The Zalman 7700 is only on par with Intel's stock cooler, and is not up to the task of adequately cooling the Q6600, especially if it's B3 Stepping. Also, Atctic Silver 5 is not the best Thermal Interface Material.

From the Guide:

Scale 2: Quad
Q6600: Tcase Max 71c, G0 Stepping, Tjunction Max 100c, Vcore Max 1.372, TDP 95w, Delta 10c

-Tcase/Tjunction-
--70--/--80--80--80--80-- Hot
--65--/--75--75--75--75-- Warm
--60--/--70--70--70--70-- Safe
--25--/--35--35--35--35-- Cool

Scale 4: Quad

Q6600: Tcase Max 62c, B3 Stepping, Tjunction Max 100c, Vcore Max 1.372, TDP 105w, Delta 10c

-Tcase/Tjunction-
--60--/--70--70--70--70-- Hot
--55--/--65--65--65--65-- Warm
--50--/--60--60--60--60-- Safe
--25--/--35--35--35--35-- Cool

For information on CPU Coolers, please refer to the following link:

http://www.frostytech.com/articleview.cfm?articleid=204...

Masscool Shin-Etsu X23 Thermal Interface Material (TIM) can reduce CPU temps by ~ 4c. Although X23 is not well known, it is far superior to Arctic Silver 5, and is simply the best TIM for CPU cooling.

Shin-Etsu X23 is available at the following sites:

http://www.chillblast.com/product.php?productid=16932
http://www.ajigo-store.com/se7783d.html
http://www.crazypc.com/products/50118.html
http://www.watercoolingshop.com/catalog/product_info.ph... sCsid=78
http://www.specialtech.co.uk/spshop/customer/product.ph... t=0&page=

Comp :sol: 

November 11, 2007 7:16:09 PM

CompuTronix said:
The Zalman 7700 is only on par with Intel's stock cooler, and is not up to the task of adequately cooling the Q6600, especially if it's B3 Stepping.


jonboy99 said:
Cores were sat just over 32 when I booted into windows, and are now 50, 50, 50, 54 after 5mins of prime and seem to have topped out.
You are not satisfied with those temps? He is using the latest Core Temp 95.4, which shows the correct Tjunction without calibration. He is also using the latest Prime 95.4, which stresses all four cores. So his temps seem quite cool. Am I missing something here?
a b à CPUs
November 11, 2007 7:26:03 PM

Zorg, in the third sentence of jonboy99's opening post, he stated; "My problem is the cpu temps seem totally messed up, and I don't want to rely on them when I start overclocking the rig." Since he made it clear that he intends to overclock and will certainly be increasing Vcore, I'm sure that he would like to be aware of his limitations.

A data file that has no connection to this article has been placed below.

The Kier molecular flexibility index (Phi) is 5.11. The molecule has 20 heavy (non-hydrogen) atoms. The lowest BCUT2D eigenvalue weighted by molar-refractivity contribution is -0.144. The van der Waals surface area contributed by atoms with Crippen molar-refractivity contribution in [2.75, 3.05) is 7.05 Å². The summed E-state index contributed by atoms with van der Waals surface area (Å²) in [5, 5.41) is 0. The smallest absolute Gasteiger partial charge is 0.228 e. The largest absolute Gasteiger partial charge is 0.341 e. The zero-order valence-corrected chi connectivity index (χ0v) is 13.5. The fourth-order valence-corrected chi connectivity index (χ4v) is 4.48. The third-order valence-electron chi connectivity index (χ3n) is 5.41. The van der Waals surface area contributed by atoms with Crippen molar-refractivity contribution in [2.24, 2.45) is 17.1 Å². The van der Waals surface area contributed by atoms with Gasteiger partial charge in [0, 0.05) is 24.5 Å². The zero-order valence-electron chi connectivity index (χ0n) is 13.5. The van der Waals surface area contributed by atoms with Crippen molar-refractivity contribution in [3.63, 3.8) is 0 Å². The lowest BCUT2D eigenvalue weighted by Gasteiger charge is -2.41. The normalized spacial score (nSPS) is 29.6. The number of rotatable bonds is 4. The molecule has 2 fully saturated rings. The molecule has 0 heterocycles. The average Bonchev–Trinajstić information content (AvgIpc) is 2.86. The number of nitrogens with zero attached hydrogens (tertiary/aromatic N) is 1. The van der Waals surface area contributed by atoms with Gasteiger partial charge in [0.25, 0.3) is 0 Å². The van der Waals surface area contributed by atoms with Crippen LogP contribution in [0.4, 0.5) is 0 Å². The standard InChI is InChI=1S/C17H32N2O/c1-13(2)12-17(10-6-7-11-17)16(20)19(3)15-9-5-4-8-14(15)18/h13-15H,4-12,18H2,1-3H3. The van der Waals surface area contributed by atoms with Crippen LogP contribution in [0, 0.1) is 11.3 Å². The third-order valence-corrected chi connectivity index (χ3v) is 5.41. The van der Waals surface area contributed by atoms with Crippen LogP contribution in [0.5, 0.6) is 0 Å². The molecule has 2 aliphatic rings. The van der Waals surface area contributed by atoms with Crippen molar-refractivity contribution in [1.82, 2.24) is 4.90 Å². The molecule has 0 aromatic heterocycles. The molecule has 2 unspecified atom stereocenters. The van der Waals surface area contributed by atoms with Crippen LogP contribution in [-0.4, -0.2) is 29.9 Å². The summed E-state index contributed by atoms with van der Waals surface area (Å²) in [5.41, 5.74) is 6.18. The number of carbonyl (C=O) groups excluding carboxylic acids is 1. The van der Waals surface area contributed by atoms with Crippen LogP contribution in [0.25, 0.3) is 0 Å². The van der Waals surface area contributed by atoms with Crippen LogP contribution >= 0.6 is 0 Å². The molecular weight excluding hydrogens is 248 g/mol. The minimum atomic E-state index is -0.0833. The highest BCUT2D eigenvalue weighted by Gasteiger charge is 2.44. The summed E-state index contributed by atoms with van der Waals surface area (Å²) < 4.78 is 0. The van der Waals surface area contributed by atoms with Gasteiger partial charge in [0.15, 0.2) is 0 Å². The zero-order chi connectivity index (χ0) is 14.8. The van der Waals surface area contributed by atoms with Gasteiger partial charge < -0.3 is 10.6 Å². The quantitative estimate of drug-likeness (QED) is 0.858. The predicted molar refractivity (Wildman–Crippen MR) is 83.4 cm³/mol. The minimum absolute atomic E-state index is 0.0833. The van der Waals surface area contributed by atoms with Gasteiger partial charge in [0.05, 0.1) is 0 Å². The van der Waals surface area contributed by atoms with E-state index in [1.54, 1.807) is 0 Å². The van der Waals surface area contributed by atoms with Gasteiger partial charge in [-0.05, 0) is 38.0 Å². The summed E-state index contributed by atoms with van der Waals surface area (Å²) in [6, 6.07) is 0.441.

Comp :sol: 
November 11, 2007 7:42:59 PM

CompuTronix said:
Zorg, in the third sentence of jonboy99's opening post, he stated; "My problem is the cpu temps seem totally messed up, and I don't want to rely on them when I start overclocking the rig." Since he made it clear that he intends to overclock and will certainly be increasing Vcore, I'm sure that he would like to be aware of his limitations.

Comp :sol: 
That is possible, I OCed to 3G and actually lowered my Vcore from 1.3v to 1.275v. I guess it depends on how high he intends to OC.
a b à CPUs
November 11, 2007 8:11:59 PM

Yes.. and the characteristics of the individual Cores. With G0 Stepping and lapped A/C F7 Pro I have the following:

Ambient = 22c
Load = Prime95 Small FFT's 10 minutes

3.0Ghz
Vcore BIOS = 1.225
Vcore Load = 1.192
CPU (Tcase) = Idle 24c, Load 42c
Hottest Core (Tjunction) = Idle 33c, Load 52c

3.4Ghz:
Vcore BIOS = 1.375
Vcore Load = 1.344
CPU (Tcase) = Idle 26c, Load 52c
Hottest Core (Tjunction) = Idle 35c, Load 64c

3.6Ghz:
Vcore BIOS = 1.475
Vcore Load = 1.440
CPU (Tcase) = Idle 28c, Load 60c
Hottest Core (Tjunction) = Idle 37c, Load 72c

Comp :sol: 
November 11, 2007 9:26:00 PM

Excellent temps. I certainly agree, if he is looking at 3.6 or even 3.4 he will need to get a better cooler. He might even find his temps too warm for comfort at a mild 3G. Is that lap on the HS only, or both the HS and CPU? I should probably lap my Ultra120 Ex. the base is definitely not flat, of course neither is the IHS. I'm not really that concerned because I am just OCing to 3G, I want to keep this CPU for a while.
a b à CPUs
November 11, 2007 9:36:41 PM

I lapped the A/C F7 Pro because the heat sinc suface is quite course as manufactured compared to other coolers, and my particular unit was also quite distorted, and nowhere near flat. The IHS was just very slightly convex, but not nearly enough to justify voiding the warranty.
November 11, 2007 10:19:08 PM

I can't figure out why these HS manufacturers can't make the bases of these things flat and relatively smooth. They should add a couple of bucks it would be worth it. I did see a site, that was linked in a post, where you could have your Ultra120 lapped for a small fee, which is a great idea.
November 11, 2007 10:26:45 PM

SVC.com sells them handlapped to 2500 grit for an extra $40.
a b à CPUs
November 11, 2007 10:27:35 PM